“We are part of a history marked by tribulation, violence, suffering and injustice, ever awaiting a liberation that never seems to arrive,” Francis said. “Those who are most wounded, oppressed and even crushed, are the poor, the weakest links in the chain.”
He said by focusing on the poor the Church “asks us not to turn aside, not to be afraid to take a close look at the suffering of those most vulnerable.”
The pontiff lamented the “poverty into which they are often forced, victims of injustice and the inequality of a throwaway society that hurries past without seeing them and without scruple abandons them to their fate.”
The pontiff didn’t specifically cite the impact of climate change on the poor, who could be forced to flee their homes due to droughts and floods.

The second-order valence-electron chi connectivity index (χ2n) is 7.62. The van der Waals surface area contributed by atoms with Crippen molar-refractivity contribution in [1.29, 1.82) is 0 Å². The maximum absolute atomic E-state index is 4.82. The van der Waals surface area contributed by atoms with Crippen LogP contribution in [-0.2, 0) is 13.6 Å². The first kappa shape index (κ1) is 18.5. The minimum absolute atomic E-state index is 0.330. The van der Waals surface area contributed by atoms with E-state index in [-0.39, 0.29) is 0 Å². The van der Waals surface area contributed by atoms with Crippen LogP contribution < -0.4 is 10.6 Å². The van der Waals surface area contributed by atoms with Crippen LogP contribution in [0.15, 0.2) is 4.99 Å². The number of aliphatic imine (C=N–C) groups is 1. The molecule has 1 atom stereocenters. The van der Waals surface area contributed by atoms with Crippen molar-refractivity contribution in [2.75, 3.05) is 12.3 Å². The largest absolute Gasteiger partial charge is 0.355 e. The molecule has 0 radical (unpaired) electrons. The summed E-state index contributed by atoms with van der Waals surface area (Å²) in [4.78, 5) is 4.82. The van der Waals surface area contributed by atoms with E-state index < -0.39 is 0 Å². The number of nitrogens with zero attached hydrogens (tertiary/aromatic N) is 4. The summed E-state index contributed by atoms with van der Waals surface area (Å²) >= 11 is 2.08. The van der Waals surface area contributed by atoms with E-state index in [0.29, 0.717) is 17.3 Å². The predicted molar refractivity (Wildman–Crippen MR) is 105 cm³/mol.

But Francis added that “unless our hope translates into decisions and concrete gestures of concern, justice, solidarity and care for our common home, the sufferings of the poor will not be relieved, the economy of waste that forces them to live on the margins will not be converted, their expectations will not blossom anew.”
He encouraged people to improve the world by “breaking bread with the hungry, working for justice, lifting up the poor and restoring their dignity.”
Charity workers were among those invited to the Mass, along with those they assist.
Francis issued a plea to bring hope to the world through “tenderness to the poor, without judging them.”